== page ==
Red Meat Alternatives for a Healthier Diet

Red meat is very popular, but cutting back is good for the health and diet
Red meat is very popular, but cutting back is good for the health and diet
Red meat is very popular, but cutting back is good for the health and diet
Red meat is very popular, but cutting back is good for the health and diet

THUNDER BAY – LIVING – Red meat is one of our favourite foods, but is constantly under scrutiny as something that we should limit in our diets. Holly Freill, Registered Dietitian at Thunder Bay Regional Health Sciences Centre (TBRHSC), answers some common red meat and alternatives questions.

What is the current advice on eating red and processed meat? How can it impact my health?

Red meat can be part of a healthy diet, but the amount that you eat must be considered. Research suggests that consuming red meat is associated with an increased risk of colorectal cancer. For that reason, current recommendations suggest that red meat intake should be limited to 500g/week (16.5 oz) – the equivalent of approximately two 8 oz steaks.

The body of research surrounding processed meat is similar to that of red meat; that there is an association with developing colorectal cancer. For that reason, it is recommended that processed meat intake be limited and/or avoided.

What counts as red and processed meats?

Simply put, meat that is red when it’s raw is considered red meat. According to the United States Department of Agriculture (USDA), all meats obtained from livestock and large mammals are considered red meat. Generally, meat including beef, pork, moose and sheep is considered red meat while meat from fish, poultry and rabbit is considered white meat.

Processed meats are meats that have been preserved by smoking, curing or salting or the addition of chemical preservatives. Many processed meats also contain nitrates or nitrites. These food additives are important for preventing bacterial growth. They also give processed meat their typical colour and flavour. Research suggests that nitrates or nitrites may form cancer-causing compounds in our bodies.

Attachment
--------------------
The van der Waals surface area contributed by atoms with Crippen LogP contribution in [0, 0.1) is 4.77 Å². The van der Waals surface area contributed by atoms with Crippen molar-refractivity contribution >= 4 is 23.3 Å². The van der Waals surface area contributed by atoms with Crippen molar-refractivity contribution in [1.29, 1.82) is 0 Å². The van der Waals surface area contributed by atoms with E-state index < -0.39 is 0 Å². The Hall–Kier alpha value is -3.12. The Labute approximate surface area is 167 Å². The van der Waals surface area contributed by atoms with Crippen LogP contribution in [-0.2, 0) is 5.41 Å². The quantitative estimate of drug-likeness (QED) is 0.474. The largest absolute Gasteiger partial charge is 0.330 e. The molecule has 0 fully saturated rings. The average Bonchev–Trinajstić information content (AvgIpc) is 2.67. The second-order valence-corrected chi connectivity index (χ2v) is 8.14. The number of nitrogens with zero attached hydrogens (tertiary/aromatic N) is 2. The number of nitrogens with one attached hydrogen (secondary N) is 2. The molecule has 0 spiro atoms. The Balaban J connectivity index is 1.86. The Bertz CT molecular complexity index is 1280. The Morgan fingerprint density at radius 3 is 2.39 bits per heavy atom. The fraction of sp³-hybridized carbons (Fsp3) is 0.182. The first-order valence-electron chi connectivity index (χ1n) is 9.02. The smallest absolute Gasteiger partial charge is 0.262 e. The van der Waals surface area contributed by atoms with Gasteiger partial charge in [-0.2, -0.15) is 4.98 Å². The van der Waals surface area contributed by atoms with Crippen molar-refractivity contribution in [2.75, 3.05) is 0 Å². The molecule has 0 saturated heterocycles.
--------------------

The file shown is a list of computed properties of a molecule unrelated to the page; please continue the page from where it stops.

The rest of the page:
How much protein do I need every day?

There is no simple answer to this question. Protein requirements vary greatly depending on body size, activity level and health status. Currently, the Dietary Reference Intake for protein is 0.8 g/kg/day for healthy, recreationally active individuals. This means that the average 180 lbs man needs only 65g of protein/day, and a smaller person, at 130 lbs, would only need 47g protein/day.

Based on typical eating patterns, most people easily meet or exceed their recommended protein intake. Most foods, even those we wouldn’t consider to be meat or meat alternatives, provide some protein. For example: if a person who weights 130 lbs eats 3.5 oz of ground beef (hamburger) and 2 eggs in a day, they are consuming approximately 25g and 12g of protein. Therefore, they have already consumed 79% of their daily recommended intake in less than 2 standard meals, not accounting for snacks either.

What can I substitute red meat with?

Fish can be served many ways by the creative chef
Fish can be served many ways by the creative chef

Just because you should try to limit your red meat consumption to less than 16.5 oz per week doesn’t mean that mealtime will be boring or flavourless. There are many great substitutions for red meat. Beans and lentils are an excellent place to start. Chickpeas or Romano beans can be added to salads for bulk and texture. Grilled portobello mushrooms are a fantastic hamburger alternative while ground chicken or turkey goes nicely into chili.

For more information on nutrition, healthy recipes, meal planning, or to contact a Registered Dietitian, visit You can even make your own food guide by visiting Health Canada’s website and search ‘Create my food guide’.

Learn more on February 25th

You can also find out more tips about red meat alternatives at TBRHSC’s February Healthy Get-Together with Holly Freill as the featured speaker. This session is on Wednesday February 25th from 7:00 – 8:00 pm in the ICP Main Meeting Room (2178) at TBRHSC. Call 684-7237 to RSVP. Parking is free.

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